March 26 , 2003
When economists are faced with uncertainty, such as in
the current conflict with Iraq, they sometimes use a device called a decision
The branches of this tree are the possible outcomes that
might happen. However, they do
not start from the end, whether we win or lose, but from the beginning.
To begin to build the tree you must ask what are the
important economic issues. There
certainly are many, and any overlooked factor will alter the results.
However, I have concentrated on four:
How long and how costly will the military action take?
How much rebuilding, how long, and how costly will the occupation be?
How long and after how much aid will the Iraqi economy be able to provide
enough value to sustain its people? And what will happen to Iraqi oil
On the military issues, I must defer to the generals and
what they have revealed to the administration.
Of course, the issue would be more complex if we were facing another
coalition. However, the
assumption that most of the Iraqi troops will not fight probably is valid.
They did not provide much resistance last time.
Even on this issue, casualties clearly depend upon
whether weapons of mass destruction will be used against our troops.
Even in this dire condition, however, we have capabilities to repel and
overcome such activity.
Thus, I will assume that the one month horizon and the
$95 billion price tag for financing that activity which has been mentioned in
Congress is close to the mark. Of
course, much of that financing will be to replace equipment exhausted in the
war effort and will impact the economy a year hence.
The rebuilding and occupation costs are more interesting.
In order to get estimates, we must resolve one set of uncertainties.
Will the people be hostile or friendly?
If hostile, how many troops are needed for how long to subjugate them
and find an amenable government? If
friendly, how long will it take to help develop a government that recognizes
the diversity of Shi'ite, Sunni, and Kurd and is acceptable to all?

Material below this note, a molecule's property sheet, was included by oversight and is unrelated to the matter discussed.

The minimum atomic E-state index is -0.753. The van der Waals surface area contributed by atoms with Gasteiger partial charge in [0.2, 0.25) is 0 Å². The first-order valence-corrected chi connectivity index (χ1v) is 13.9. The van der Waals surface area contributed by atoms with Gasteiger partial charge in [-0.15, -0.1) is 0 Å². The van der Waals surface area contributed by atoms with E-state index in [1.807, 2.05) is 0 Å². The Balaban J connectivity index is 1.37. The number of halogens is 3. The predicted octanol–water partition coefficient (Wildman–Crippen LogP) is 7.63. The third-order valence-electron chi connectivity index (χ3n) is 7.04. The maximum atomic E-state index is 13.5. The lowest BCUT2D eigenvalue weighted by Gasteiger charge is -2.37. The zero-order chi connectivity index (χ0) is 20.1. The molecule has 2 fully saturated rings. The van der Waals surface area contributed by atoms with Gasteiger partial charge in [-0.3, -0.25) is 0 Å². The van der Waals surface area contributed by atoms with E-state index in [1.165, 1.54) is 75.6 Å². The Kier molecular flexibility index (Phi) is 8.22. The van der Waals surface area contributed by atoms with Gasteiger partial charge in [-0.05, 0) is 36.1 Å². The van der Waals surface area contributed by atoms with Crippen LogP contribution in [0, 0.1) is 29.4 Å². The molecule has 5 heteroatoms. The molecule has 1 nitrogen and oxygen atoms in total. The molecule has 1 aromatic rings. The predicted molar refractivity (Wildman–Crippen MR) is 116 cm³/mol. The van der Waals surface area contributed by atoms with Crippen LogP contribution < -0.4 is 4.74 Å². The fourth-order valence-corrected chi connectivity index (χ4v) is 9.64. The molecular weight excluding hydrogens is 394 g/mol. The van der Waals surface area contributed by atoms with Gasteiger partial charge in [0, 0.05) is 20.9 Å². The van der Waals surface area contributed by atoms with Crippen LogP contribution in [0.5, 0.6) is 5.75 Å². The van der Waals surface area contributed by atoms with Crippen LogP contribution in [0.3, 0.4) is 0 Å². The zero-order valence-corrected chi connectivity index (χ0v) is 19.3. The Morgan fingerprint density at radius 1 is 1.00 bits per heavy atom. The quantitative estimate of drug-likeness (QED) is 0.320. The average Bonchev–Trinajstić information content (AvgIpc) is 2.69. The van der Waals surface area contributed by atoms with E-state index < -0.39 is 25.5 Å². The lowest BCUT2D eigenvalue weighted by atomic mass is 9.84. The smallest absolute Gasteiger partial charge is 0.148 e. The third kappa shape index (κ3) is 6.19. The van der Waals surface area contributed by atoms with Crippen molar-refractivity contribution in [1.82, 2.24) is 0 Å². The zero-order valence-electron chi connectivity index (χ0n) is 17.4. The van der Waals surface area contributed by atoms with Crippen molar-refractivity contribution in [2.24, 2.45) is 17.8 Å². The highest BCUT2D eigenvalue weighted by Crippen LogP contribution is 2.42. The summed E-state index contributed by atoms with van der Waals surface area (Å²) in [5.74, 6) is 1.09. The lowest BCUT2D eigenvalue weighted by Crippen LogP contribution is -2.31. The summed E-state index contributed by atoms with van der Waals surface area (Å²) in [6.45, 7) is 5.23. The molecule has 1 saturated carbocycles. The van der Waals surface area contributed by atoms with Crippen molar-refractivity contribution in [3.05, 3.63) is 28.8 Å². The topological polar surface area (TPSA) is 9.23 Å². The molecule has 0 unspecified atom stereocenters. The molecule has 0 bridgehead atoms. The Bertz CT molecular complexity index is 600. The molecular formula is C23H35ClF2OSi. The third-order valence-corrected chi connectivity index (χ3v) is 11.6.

Some people have estimated that as much as $25 billion of
resources will be needed the first year even if the Iraqi response is
friendly. (Suicide attacks almost
certainly would be expected even if the Iraqi citizens opposed them.)
An unfriendly occupation has been estimated as more than $75 billion
per year and almost certainly would need to occur for a much longer time.
The issue of return to market based normalcy clearly
depends upon the magnitude of destruction of goods and people.
The question of hostility returns, for the Iraqi casualties will depend
upon how strongly they resist. A
defeated country might have its economy run by the occupation for a long
period of time. A liberated country will only need to have the destruction
repaired and the lost production replaced before returning to some degree of
I am hopeful that we can make the more favorable assumption. But even a month's replaced production would cost about $5 billion. The destruction and casualties probably would require at least another month's worth of production to be available. Thus, I would assume about $10 billion of aid will be needed before any return to normalcy in a liberated country can be accomplished.
Finally, oil must be considered. About two thirds of exports and production come from the
Southern oil fields. They can be
occupied in a few short days. This
also would liberate the oil shipping port.
In the week before hostilities, tanker shipping stopped because of
insurance worries. However, the
pipelines through Turkey continued to operate.
If the oil fields are not destroyed, the port could begin
receiving tankers again in a few short weeks.
The world would lose about 20 days of Iraqi production (about 30
million total barrels of oil) but that would not do much to tighten supplies
as spring arrives.
If the fields are destroyed, no production will be available for at least 4 months. Then the return to capacity production could be delayed by more than another year. (The last Kuwaiti oil fire was contained almost 18 months after the Iraqis set fire to the fields). In that scenario, production loss could total as much as a half billion barrels before normal activity returns.
Because of the low inventory I discussed in a previous
column, that loss of oil could temporarily push oil prices to $45 per barrel.
A global recession would be possible.
Even then, a return to more normal conditions would be apparent by the
second half of 2004.
At this time, I am looking at all the possible outcomes and concluding that our deficit will rise to $450 billion in the next twelve months because of the war (about $150 billion more than otherwise would be the case). However, those estimates go up if we are not liberating and if the oil fields are burning.